ORLANDO—In the dizzying pace of the NBA, there is precious time to pause.
A blowout loss in Miami can turn into a blowout victory in Orlando in 24 hours--and another practice or game or flight looms.
But in the moments after their 100-76 cruise past the Magic on Thursday night at Amway Arena, the Bulls did pause, speaking in quiet and hopeful tones for one of their own.
Forward Malik Allen left the bench during a second-quarter timeout after suffering an arrhythmia and spent Thursday night at a local hospital, undergoing tests that either will reveal a benign heart blip or something more serious.
"I saw him before the game holding his chest, but I didn't know what it was," guard Ben Gordon said. "When I heard, it made sense. Anytime it's something to do with a vital organ, it's always scary. Hopefully, it's not serious. I'm praying for him. We're all praying for him."
Coach Scott Skiles said the team hopes to know more about Allen's condition Friday. Skiles and players who talked to Allen at halftime were optimistic, saying the 28-year-old veteran forward was in good spirits.
Allen left for the hospital shortly after halftime with assistant trainer Marc Boff.
"I don't think it's serious," Skiles said. "But I've had some of those issues myself. We'll see."
Indeed, heart ailments are an area with which the Bulls are far too familiar.
Eddy Curry experienced an irregular heartbeat March 30, 2005, in Charlotte. The incident led to Curry missing the 2005 NBA playoffs and becoming ensnarled in a battle over genetic testing after the Bulls wanted Curry to submit to a DNA test to rule out cardiomyopathy.
That condition killed basketball players Hank Gathers and Reggie Lewis. When Curry refused the test, general manager John Paxson traded the promising young center to the Knicks in a move that irrevocably altered the direction of the franchise--for better or for worse.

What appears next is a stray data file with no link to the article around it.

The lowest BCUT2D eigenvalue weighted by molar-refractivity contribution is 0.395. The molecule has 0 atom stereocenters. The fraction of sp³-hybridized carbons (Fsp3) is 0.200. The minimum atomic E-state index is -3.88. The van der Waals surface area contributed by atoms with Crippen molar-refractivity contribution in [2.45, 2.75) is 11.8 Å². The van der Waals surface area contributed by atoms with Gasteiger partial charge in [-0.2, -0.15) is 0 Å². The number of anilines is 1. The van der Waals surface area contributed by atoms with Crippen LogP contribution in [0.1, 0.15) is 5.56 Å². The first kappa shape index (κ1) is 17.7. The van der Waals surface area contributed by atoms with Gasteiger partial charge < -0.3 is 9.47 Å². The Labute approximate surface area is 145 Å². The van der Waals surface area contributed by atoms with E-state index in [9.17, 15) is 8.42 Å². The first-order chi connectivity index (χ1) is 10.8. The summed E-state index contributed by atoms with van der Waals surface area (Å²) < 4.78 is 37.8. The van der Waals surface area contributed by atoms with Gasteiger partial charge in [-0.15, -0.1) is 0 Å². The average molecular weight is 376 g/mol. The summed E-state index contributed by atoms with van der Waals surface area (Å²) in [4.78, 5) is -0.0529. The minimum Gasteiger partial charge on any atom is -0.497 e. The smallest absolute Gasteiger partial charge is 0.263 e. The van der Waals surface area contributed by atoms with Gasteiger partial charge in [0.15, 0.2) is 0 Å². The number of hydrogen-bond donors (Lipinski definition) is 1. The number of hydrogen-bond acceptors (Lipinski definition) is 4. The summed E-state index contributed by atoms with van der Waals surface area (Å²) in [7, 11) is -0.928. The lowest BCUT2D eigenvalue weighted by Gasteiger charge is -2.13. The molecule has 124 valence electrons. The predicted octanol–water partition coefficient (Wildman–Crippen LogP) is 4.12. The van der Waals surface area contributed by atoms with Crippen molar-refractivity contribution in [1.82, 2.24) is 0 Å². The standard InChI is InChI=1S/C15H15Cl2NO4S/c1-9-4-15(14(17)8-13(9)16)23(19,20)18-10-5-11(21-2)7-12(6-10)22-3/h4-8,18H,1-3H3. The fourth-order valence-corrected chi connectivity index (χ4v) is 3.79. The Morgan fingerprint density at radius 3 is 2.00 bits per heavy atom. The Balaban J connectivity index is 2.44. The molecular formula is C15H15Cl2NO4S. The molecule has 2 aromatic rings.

There's no telling yet if Allen's condition is serious. Several NBA players play with treatable heart conditions, such as atrial fibrillation.
"He didn't tell me beforehand, but he told me at halftime that before the game, he felt a little funny," Skiles said. "When he got up for one of the timeouts, he was feeling lightheaded. He talked to Marc and they checked him and they could feel the arrhythmia."
To move from the serious to sports cliche, the Bulls' hearts collectively were questioned after Wednesday's drubbing in Miami. Throw out a comically careless third quarter on the offensive end, and the Bulls responded against Orlando.
"We did exactly what we had to do," Skiles said. "We took the game to them."
With Ben Wallace playing solid defense against Dwight Howard, Kirk Hinrich setting an aggressive offensive tone early and Gordon finishing late, the Bulls evened their mark on the three-game trip with a Sunday game to come in Boston.
Hinrich looked for his shot early, scoring all 17 of his points before halftime, including three three-pointers.
"I tried to be more aggressive," Hinrich said. "I feel like I haven't got off to good starts lately."
The Bulls took control in the second. The Magic failed to score on 11 straight possessions--missing 10 shots and committing four turnovers--and the Bulls responded with a 14-0 run. Tyrus Thomas scored six and Hinrich added five as the Magic went 7 minutes 1 second without scoring and 8:07 without a field goal.